I have to admit that there are a lot of things I love about Amazon.com. That it tries to require its customers to arbitrate their claims and waive the right to participate in class actions is not one of them.
In an opinion issued today, the United States Court of Appeals for the Second Circuit held that Amazon.com's arbitration agreement may not be enforceable—at least as to some of its customers—because its order page doesn't require customers to click a button saying they agree to Amazon's terms when they place an order.
The case, Nicosia v. Amazon.com, Inc., has some disturbing facts. In 2013, the plaintiff, Dean Nicosia, bought a dietary supplement billed as a weight-loss aid, called 1 Day Diet, on Amazon.com. Unbeknownst to him (and, I would guess, Amazon), the product contained sibutramine, a controlled substance that was available on a prescription-only basis until it was withdrawn from the market at the FDA’s request in 2010 because of concerns over health risks including heart attack and stroke.
Yikes. Who knew you could buy products containing dangerous banned drugs on Amazon.com? (The company has since stopped allowing sales of 1 Day Diet.)
Nicosia filed a class action seeking monetary and injunctive relief in a federal district court in New York. Amazon moved to dismiss the action on the ground that it was barred by Amazon’s arbitration agreement. The district court granted the motion to dismiss. It held that Nicosia had agreed to the terms when he bought the product by clicking on a button on the order page reading “Place your order.” (I know that button all too well.) Elsewhere on the order page was a line of text saying “By placing your order, you agree to Amazon.com’s privacy notice and conditions of use.” The words “conditions of use” were in blue and had a hyperlink to the text of the terms, which included the arbitration agreement. The district court held that the order page gave Nicosia enough notice that he was agreeing to something that he could be held to it even though he hadn’t read it.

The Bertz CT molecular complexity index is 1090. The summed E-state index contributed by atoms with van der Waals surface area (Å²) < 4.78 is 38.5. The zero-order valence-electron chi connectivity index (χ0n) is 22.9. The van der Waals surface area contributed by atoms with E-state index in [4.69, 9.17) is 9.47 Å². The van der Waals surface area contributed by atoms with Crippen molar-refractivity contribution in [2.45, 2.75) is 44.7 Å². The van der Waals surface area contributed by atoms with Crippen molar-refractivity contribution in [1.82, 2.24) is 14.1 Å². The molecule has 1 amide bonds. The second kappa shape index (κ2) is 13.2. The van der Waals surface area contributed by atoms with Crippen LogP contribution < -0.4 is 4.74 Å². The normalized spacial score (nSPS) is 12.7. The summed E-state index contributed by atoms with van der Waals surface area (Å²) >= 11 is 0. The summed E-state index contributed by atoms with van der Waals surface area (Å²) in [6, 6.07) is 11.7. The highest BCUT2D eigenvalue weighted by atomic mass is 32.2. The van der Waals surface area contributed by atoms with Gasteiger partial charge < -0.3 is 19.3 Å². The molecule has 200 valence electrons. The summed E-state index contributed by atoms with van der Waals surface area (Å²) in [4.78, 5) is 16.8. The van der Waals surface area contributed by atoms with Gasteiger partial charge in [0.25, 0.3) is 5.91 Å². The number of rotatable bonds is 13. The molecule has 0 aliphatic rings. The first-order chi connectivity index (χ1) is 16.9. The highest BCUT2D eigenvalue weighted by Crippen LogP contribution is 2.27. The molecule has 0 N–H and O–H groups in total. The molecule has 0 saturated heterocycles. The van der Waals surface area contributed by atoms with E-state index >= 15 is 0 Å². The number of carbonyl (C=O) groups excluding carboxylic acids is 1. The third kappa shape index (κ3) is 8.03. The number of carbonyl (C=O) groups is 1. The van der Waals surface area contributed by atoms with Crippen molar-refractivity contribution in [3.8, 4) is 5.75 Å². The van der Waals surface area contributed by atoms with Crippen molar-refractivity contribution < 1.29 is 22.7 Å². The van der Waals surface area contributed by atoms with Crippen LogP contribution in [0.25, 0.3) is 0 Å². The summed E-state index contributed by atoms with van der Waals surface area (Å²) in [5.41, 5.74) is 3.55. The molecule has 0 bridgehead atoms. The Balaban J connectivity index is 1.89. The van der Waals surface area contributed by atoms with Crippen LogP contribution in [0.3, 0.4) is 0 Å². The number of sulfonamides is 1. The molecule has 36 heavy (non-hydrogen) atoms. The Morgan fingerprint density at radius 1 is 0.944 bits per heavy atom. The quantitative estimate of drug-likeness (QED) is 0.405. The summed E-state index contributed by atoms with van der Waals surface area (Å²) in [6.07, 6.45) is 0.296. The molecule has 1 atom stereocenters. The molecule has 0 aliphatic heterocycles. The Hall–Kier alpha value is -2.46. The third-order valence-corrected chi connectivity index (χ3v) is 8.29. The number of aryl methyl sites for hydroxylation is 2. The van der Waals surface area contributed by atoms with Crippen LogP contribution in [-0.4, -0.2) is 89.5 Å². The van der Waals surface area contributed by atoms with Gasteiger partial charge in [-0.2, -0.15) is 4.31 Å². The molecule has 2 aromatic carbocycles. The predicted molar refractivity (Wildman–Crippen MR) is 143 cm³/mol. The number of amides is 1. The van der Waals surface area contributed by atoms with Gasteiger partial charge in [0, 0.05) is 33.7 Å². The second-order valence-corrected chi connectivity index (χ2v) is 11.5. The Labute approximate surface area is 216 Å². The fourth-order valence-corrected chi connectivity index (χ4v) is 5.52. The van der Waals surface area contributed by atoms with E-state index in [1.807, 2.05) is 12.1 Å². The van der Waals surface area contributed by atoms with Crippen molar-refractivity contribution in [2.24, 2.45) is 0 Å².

The Second Circuit disagreed and ordered Nicosia’s case reinstated. The court’s opinion contains a lengthy discussion of some procedural complexities that only a lawyer (and maybe not many lawyers, at that) could love, as well as an extensive discussion of the enforceability of “shrink-wrap,” “browse-wrap,” and “click-wrap” agreements.
But the nub of the opinion is that to bind a customer to contractual terms, a website has to give him actual or “constructive” notice of the terms. That is, it has to be structured in such a way that a reasonable user would know that he is agreeing to some terms that are readily available for his review if he cares to read them.
Amazon.com’s order page, however, doesn’t use a classic “click-wrap” format where there is a button that a user must click on stating that he has agreed to terms. Instead, the order button and the statement that placing an order is an agreement to terms are separated, and there is a lot of other stuff on the web page that would distract a user from the significance of the statement about agreeing to terms. Under those circumstances, the court held, “reasonable minds could disagree” about whether the site put a reasonable user on notice that he was agreeing to arbitrate. Therefore, the case had to be sent back to the lower court for resolution of that issue.
The opinion leaves some important questions unanswered. Because of the aforementioned procedural complexities, it doesn’t address whether registering for an Amazon account constitutes agreement to Amazon’s terms, or to possible future changes in those terms (an important question because Amazon changed its terms to require arbitration long after many of its users registered their accounts). And it doesn’t say exactly how the lower court is supposed to determine the factual issue of whether the order page gave reasonable notice, or what evidence (besides the page itself, which both the court of appeals and district court accepted as a given) is relevant. The court did say such questions are ordinarily for the jury, suggesting that a jury will eventually have to look at the page and decide for itself whether a reasonable person would realize he was agreeing to something.
A few points bear emphasis. The court made clear that one reason the issue in the case was difficult was that Amazon had chosen not to use a “click-wrap” agreement, which would make finding an agreement much easier. And it also made clear that users don’t actually have to read terms to be bound by them. So the opinion won’t revolutionize the law about enforceability of agreements formed on the internet. And it certainly won’t get us off the hook for all those things we’ve agreed to on websites without reading them.
But it does call into serious question the enforceability of the arbitration agreement used by the nation’s largest on-line retailer.
That is something.